Wednesday, 27 July 2011

A healthy decision - As published in Times of India

    The move by select insurance groups to cover ayurvedic treatments is wise - and timely. Ayurveda is an ancient Indian medical practice, laced with philosophy around holistic health. It uses plant- and mineral-based medicines, yoga and other natural methods to combat illnesses. In contemporary times, with growing numbers of people rejecting chemical concoctions, ayurveda with its natural elements appeals powerfully to many.
    As insurance companies themselves find, several subscribers prefer ayurveda over drugs for particular problems. It makes no sense to deny them insurance - simply because we don't believe in a non-western medical practice. Ironically, despite the large numbers of Indians reaching for ayurveda, India lags behind the world in giving it due recognition. Ayurveda is part of a wide international healthcare umbrella titled 'Complementary and Alternative Medicine' that includes traditional Chinese remedies, naturopathy and aromatherapy. These appeal to many seeking options beyond drug- and surgery-based allopathic practices, whose drawbacks are many.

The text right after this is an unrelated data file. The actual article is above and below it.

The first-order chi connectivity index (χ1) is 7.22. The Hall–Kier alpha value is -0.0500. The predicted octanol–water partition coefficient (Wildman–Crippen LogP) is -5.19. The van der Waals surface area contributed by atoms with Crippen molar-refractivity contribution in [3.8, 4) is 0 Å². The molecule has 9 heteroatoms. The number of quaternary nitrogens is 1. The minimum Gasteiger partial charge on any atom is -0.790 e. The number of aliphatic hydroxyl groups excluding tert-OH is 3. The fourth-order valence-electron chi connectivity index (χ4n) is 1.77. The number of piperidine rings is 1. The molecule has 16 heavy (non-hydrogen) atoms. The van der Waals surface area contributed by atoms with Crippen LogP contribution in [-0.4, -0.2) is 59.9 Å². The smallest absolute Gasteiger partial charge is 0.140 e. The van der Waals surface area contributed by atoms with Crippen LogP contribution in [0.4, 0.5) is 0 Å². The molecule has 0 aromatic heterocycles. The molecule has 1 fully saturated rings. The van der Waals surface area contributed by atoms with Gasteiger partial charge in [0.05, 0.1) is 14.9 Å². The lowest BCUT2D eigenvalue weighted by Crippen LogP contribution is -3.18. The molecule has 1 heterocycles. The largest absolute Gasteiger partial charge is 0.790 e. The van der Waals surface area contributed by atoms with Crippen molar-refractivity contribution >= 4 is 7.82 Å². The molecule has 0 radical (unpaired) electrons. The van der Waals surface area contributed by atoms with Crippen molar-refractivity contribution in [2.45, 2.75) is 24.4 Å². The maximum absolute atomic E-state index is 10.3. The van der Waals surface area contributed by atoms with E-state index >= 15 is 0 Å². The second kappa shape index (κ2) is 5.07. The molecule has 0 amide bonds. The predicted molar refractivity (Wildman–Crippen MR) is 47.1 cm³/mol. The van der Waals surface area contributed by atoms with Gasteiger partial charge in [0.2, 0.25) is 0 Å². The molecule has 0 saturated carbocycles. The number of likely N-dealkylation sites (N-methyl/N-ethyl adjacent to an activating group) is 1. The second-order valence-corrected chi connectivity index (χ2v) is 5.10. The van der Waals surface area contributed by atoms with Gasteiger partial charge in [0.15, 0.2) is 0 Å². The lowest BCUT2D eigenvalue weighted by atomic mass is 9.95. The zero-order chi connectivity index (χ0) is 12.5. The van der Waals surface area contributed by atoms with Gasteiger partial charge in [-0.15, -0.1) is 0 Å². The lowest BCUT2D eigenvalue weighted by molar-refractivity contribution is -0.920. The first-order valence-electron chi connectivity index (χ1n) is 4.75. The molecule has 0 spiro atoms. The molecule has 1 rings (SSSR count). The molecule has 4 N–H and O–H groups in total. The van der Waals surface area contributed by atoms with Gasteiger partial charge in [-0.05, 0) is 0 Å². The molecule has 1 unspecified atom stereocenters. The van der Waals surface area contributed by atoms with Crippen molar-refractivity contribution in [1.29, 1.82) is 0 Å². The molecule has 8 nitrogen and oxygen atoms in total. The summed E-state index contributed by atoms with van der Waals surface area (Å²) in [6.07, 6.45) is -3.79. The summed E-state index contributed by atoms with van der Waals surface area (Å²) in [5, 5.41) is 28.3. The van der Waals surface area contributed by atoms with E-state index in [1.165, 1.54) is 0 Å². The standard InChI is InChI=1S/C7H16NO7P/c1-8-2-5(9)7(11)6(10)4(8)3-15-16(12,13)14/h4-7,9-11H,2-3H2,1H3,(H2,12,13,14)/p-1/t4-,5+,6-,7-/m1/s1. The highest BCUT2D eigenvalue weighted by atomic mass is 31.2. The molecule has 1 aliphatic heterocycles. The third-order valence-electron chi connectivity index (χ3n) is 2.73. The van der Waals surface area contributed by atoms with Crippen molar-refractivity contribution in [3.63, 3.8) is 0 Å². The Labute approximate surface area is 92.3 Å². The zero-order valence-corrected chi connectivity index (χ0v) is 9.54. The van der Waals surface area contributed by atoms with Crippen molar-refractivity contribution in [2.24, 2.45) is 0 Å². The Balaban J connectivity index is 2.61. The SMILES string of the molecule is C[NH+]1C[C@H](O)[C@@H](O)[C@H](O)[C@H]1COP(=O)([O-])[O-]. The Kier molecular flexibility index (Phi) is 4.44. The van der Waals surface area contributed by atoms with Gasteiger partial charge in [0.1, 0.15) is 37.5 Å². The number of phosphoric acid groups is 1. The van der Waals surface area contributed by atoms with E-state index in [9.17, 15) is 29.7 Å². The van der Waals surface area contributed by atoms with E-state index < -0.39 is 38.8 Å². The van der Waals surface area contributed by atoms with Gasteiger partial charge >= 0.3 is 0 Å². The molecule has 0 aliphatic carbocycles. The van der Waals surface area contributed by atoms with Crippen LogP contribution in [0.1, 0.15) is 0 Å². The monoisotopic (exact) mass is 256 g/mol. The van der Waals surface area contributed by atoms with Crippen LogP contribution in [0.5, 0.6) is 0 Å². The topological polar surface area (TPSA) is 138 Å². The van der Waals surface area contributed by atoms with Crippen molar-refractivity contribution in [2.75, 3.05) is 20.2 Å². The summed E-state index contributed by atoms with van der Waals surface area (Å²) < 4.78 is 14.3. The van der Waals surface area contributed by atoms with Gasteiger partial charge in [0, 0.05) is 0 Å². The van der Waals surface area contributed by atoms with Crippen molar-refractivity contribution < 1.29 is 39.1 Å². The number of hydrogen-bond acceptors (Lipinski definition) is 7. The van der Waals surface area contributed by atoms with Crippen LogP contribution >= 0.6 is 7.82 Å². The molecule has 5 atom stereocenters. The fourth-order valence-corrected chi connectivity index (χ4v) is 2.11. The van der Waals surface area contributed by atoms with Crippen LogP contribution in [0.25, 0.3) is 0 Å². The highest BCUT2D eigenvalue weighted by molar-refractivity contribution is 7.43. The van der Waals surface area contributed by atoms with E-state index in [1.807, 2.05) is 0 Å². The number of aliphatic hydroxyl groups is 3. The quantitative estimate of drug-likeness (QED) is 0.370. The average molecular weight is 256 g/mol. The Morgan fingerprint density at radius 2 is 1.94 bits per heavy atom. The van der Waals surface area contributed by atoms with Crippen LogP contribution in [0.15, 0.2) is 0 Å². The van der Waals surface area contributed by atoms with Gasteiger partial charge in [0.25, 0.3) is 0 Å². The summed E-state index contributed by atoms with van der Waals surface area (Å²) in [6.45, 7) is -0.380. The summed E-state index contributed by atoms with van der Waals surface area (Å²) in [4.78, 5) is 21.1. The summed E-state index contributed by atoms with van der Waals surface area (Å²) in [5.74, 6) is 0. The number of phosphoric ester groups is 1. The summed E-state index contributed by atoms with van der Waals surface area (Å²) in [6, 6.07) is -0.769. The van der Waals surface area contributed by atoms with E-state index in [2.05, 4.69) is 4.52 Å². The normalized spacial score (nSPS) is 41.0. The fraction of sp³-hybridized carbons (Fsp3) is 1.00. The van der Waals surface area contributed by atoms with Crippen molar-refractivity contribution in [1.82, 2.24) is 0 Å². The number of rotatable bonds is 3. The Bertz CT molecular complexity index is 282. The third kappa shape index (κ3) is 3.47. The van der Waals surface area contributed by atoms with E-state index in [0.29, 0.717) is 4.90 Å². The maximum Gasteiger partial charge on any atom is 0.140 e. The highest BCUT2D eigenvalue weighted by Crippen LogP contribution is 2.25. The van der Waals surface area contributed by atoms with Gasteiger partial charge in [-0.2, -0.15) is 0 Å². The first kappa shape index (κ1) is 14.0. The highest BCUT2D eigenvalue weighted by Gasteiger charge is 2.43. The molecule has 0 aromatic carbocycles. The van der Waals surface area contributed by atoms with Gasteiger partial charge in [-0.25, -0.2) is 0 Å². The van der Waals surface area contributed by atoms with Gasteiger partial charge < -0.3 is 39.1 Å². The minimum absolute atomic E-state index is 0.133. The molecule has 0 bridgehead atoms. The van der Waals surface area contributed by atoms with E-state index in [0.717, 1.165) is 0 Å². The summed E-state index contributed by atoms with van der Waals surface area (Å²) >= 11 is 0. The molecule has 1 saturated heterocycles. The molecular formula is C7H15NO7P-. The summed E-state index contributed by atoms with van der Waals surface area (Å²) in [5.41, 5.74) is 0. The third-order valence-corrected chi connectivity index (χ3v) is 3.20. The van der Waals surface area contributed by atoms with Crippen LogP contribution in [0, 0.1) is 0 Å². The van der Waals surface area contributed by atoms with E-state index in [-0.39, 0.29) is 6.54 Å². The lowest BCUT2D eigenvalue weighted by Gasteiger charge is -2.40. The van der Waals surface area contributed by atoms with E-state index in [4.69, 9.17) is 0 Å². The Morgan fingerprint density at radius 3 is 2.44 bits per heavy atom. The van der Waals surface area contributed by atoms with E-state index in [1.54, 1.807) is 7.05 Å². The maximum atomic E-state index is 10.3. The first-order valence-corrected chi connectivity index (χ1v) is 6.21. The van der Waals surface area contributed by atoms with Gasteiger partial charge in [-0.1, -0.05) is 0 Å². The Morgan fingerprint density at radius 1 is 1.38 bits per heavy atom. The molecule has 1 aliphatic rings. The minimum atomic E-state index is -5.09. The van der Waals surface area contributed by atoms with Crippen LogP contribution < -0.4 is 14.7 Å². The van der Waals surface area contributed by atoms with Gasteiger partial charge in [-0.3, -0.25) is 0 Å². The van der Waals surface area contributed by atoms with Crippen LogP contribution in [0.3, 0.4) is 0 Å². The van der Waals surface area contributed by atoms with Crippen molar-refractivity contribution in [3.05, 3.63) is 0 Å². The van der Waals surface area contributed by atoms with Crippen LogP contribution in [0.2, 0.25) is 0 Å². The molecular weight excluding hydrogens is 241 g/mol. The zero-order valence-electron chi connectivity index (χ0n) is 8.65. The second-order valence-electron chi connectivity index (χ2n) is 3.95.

Including ayurveda within insurance schemes will help India in the international patenting race, while assisting the science to rid itself of quacks domestically, propelling it towards greater standardisation and uniformity. It's always intelligent to be open-minded towards diverse cures that help the human body. When psychotherapy began, it was often dismissed as total quackery. Today, it's standard practice over the world, helping people understand their own behaviour. Mediclaim policies in India tend to be overly restrictive, confining themselves to hospital care beyond 24 hours. To gain more customers they need to widen their ambit. They shouldn't be criticised when they try to be innovative.

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